When it comes to taking responsibility to ensure a corporation is adequately addressing risk, it can be a political football. So who, indeed, inside a corporation, has the ball?
Since the financial meltdown caused by inadequate underwriting standards and the Deepwater Horizon Gulf oil spill, an overall emphasis has been on analyzing corporate risk. Congress required banks to have more capital with the Dodd-Frank legislation; the SEC started requiring companies to reveal in proxy statements how they were dealing with risk and a new industry of risk analysis has cropped up.
Various surveys show that risk governance is all over the board.
"Companies spend more than 7% of their revenue on these activities, and they don't work together with any degree of holistic behavior," says Jim Blair, who operates Integrated Risk Management Solutions. "Risk gets pushed down in the organization to functional folks, typically insurance and claims."
Some companies are trying to shield their C-suite managers from risk responsibility, such as making the chief risk officer responsible for all corporate risks, Blair says. Pushing down responsibility for enterprise risk management ultimately won't work, says David Young, senior vice president at Willis, which markets insurance to large corporations, including directors and officer's liability.
"Ignorance has never been a defense of the law. You should have known," Young says.
The Deepwater Horizon well spill and ensuing fallout was startling to Young's industry, he says.
"There was a lot of head shaking going on that one valve on one platform could theoretically take down one of the top five companies in the world, Young says. "That was one wake-up call."
Corporations target the wrong risks
There's another problem at work here. In Hein & Associates enterprise risk management engagements, the accounting and advisory firm has found that high-risk issues generally fall into the strategic or operational categories at least 90% of the time. Meanwhile, financial issues account for 10% or less of the high-risk issues.
This finding is especially interesting when looking at where risk responsibility is assigned in companies today. In many instances, risk governance responsibility is given to the audit committee, a team that tends to be financially oriented. However, if 90% of the high-risk issues tend to be strategic or operational in nature, it appears the primary responsibility for risk governance needs to be re-examined.
In public companies, it is common to find that risk management functions are located within the CFO's circle, whether with internal audit departments, risk managers with responsibility for insurance coverage, treasury personnel or even the CFO himself. However, risk responsibility may also lie with the audit committee or at the full board level.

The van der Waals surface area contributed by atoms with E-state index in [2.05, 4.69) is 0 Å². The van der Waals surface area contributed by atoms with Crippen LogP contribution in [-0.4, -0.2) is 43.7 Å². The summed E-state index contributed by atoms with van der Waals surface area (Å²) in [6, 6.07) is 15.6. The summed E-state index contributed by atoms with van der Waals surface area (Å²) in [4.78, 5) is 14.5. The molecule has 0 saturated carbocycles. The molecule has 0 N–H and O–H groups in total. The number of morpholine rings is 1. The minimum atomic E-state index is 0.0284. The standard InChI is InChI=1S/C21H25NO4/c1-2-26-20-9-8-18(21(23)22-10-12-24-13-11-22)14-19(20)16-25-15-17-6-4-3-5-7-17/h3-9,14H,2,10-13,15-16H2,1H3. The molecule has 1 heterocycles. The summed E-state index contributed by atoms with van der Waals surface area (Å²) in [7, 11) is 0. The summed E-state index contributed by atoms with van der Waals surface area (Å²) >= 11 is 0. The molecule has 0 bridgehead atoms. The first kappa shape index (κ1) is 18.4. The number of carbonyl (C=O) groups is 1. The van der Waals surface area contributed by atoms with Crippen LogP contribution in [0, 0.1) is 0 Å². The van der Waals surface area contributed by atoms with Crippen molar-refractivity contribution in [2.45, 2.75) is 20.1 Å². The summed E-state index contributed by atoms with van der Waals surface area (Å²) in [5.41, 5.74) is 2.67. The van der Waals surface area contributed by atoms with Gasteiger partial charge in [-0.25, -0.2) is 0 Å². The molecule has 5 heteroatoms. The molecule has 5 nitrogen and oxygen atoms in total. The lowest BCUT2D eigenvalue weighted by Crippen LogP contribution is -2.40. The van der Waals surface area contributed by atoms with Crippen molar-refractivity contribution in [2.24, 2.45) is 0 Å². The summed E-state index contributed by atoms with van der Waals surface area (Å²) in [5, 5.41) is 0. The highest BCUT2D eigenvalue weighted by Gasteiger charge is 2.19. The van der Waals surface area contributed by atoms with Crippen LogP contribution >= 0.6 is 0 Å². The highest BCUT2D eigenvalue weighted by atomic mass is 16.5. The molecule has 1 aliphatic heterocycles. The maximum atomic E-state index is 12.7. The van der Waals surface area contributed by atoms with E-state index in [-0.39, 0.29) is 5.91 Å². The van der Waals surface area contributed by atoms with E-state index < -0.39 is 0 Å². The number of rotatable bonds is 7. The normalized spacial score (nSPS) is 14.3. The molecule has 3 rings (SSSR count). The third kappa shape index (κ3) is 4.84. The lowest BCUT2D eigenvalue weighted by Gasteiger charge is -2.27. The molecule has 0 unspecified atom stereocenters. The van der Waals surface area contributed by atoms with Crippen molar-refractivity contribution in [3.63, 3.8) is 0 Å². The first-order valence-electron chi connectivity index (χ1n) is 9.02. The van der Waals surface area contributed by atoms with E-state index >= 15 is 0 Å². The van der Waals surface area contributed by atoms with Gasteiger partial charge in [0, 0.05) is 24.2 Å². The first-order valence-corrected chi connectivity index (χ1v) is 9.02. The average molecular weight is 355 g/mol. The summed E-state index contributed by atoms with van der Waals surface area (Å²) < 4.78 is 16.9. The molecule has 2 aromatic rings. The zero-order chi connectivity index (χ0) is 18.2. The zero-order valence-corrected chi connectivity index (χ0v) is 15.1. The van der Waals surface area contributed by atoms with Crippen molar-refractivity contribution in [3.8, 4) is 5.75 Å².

Establishing a risk management system
So who is responsible for risk? The board of directors? The CEO and management team? Appoint a chief risk officer or outside consultant? The corporate attorney? The answer is all of the above.
There must be an unmistakable linkage between strategies, operations and the underlying risks inherent in achieving them. Then, assessing who is responsible for thinking about the potential impacts, timeliness and likelihood of related risks should be a priority in assigning the risk responsibilities.
Overall, a holistic and disciplined risk governance and risk management system is the best approach in today's global environment. In contrast to the nature of financial audits, it should be forward-looking and anticipatory in nature rather than backward-looking and historical.
At the management level, the CEO and his C-level team should assign "risk champions" for each major functional area of the business, including sales, marketing, operations, HR, IT, legal/regulatory and the financial departments. These champions can be charged with assessing risk both in their individual functional areas and as a cross-functional team, debating the top-10 critical risks across the entire organization.
This initial assessment of the top 10 should include recommended action plans to mitigate the risks, bringing each within the risk appetite that the board of directors has established as acceptable. The risk champions should present their top 10 critical risks to the CEO and his C-level team, and then the same presentation should be made to the full board of directors as well as the audit committee.
On a quarterly basis, the cross- functional risk champions should repeat the process and review the progress of the action plans, taking into account any changes in the risk profile for their respective area and for the overall top-10 critical risks. This process should be read out to the CEO and the C-level team, and then to the board.
Implementing some form of a risk champions process in a disciplined and rigorous manner can lessen the impact of surprises in the company's daily operations. Pursuit of its strategies can be smoothed over time, resulting in a more proactive and less reactive operating environment. Ultimately, the long-term value and sustainability of the organization will be greatly improved with a well-thought out and implemented risk management plan. Many managers regard this as hated bureaucracy, but as the former risk manager Blair puts it, "Risk equals cash. If companies don't manage risk well, they spend cash."
About the author
Ernie Sampias is a business advisory service director with Hein & Associates, a full-service public accounting and advisory firm with offices in Denver, Houston, Dallas and Orange County, Calif. He has more than 25 years of financial management experience and over seven years as an audit committee chairman and designated financial expert for a board of directors. Sampias specializes in assessing risk and developing action plans on both strategic and operational levels to improve growth. He can be reached at [email protected] or 303-298-9600.